Swamp cypress rise like elephant legs
from tannin water the color of oolong tea.
Needle crowns hold up a quilt of sky
for me and a boy as we glide in a silent canoe.
From tannin water as dark as wet tobacco,
I turn to meet his gaze but he looks past me.
Paddles raised, our canoe drifts toward
alligators rising from below.
He looks past me, his gaze lost amid the trees,
cawing crows the only conversation.
Does our silence draw reptiles to the surface?
Alligators spy us from below.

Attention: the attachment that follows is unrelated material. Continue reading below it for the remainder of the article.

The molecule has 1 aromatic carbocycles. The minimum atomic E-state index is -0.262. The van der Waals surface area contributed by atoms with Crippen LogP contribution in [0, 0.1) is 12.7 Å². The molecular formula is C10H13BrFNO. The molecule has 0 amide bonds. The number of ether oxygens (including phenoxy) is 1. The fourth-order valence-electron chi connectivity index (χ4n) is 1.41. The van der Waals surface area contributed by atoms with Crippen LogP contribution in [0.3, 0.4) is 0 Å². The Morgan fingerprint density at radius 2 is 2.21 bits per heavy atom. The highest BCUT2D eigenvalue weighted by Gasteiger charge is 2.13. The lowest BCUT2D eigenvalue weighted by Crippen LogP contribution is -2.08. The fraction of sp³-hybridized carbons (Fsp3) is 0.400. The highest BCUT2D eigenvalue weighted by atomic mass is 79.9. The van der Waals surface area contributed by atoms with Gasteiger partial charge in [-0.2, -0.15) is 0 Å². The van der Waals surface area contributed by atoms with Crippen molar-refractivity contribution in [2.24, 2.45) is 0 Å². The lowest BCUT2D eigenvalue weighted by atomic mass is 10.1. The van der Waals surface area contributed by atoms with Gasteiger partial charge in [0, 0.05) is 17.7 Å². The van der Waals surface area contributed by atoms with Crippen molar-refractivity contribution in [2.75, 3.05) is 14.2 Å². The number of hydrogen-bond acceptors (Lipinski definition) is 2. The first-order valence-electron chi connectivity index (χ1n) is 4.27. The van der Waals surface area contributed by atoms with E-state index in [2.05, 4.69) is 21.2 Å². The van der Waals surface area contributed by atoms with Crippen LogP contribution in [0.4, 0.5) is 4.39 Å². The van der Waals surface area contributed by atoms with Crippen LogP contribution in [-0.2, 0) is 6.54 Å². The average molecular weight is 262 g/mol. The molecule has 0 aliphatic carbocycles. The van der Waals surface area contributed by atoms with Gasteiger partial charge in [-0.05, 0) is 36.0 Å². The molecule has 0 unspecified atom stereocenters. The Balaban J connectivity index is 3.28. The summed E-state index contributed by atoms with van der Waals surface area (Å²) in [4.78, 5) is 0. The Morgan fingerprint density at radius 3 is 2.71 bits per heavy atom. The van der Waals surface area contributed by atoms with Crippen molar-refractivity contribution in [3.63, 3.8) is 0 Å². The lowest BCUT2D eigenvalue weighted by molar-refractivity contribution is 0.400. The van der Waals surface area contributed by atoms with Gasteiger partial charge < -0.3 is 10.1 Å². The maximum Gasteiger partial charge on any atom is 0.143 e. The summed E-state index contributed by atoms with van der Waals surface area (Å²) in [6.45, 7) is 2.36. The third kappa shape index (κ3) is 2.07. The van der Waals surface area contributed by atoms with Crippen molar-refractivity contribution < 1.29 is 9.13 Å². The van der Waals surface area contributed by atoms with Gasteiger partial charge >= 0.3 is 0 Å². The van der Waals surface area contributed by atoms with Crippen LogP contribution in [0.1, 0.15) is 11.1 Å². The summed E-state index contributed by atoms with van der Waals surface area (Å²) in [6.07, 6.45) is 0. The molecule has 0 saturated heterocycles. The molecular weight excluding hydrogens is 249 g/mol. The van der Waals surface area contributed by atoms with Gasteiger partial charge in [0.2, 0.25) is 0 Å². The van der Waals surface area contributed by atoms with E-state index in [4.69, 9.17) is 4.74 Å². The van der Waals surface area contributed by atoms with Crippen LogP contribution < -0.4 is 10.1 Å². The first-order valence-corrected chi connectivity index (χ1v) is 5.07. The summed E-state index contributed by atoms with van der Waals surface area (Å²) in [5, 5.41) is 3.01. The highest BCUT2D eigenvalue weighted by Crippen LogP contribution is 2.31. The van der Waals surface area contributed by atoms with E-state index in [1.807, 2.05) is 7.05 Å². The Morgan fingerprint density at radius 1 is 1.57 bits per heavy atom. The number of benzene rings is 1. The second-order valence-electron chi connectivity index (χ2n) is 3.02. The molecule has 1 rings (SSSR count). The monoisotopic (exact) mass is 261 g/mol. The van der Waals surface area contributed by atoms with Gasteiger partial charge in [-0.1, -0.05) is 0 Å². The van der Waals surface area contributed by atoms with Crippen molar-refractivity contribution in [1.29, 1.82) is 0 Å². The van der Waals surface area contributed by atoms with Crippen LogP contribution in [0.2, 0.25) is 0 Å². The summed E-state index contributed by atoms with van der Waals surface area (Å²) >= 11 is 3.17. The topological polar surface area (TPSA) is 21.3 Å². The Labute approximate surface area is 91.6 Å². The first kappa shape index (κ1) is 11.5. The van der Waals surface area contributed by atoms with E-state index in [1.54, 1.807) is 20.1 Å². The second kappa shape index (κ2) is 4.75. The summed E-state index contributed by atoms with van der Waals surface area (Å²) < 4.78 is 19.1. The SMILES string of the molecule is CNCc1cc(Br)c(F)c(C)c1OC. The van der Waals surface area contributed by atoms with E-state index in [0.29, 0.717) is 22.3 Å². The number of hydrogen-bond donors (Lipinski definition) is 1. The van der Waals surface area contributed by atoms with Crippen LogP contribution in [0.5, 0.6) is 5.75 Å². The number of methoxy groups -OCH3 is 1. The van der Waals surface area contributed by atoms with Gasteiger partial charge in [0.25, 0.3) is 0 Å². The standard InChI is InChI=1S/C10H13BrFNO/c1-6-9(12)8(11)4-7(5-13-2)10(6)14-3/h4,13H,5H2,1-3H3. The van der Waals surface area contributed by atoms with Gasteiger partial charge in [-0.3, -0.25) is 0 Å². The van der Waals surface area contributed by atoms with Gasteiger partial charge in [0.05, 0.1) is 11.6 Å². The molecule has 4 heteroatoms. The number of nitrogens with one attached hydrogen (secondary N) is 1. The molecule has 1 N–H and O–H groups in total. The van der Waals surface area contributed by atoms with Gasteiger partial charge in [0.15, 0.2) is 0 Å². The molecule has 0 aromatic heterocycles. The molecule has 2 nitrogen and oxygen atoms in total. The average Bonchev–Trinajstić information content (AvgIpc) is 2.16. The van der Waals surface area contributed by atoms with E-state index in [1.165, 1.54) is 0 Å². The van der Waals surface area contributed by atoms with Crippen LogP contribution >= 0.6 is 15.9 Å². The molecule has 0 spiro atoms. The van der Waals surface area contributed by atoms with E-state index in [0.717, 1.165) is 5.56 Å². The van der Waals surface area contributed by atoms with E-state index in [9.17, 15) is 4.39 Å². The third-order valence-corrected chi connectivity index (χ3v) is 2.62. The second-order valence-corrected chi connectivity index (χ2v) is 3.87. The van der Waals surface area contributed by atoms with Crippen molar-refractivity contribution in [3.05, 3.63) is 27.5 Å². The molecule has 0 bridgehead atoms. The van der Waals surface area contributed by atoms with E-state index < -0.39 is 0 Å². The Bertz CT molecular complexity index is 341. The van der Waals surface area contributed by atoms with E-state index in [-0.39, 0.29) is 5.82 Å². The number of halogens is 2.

Cawing crows skim from tree to tree,
as if to dare us deeper into the maze.
They flick their wings, darting to and fro.
I beckon to the boy, "Let's go, I want to follow."
As if to greet us at the doors to a maze,
cypress crowns hold up a sheet of clouds.
I call the boy who doesn't see me, "I want to go
to the end of a cypress labyrinth, where legs of elephants grow."
Christine Swint, Georgia, USA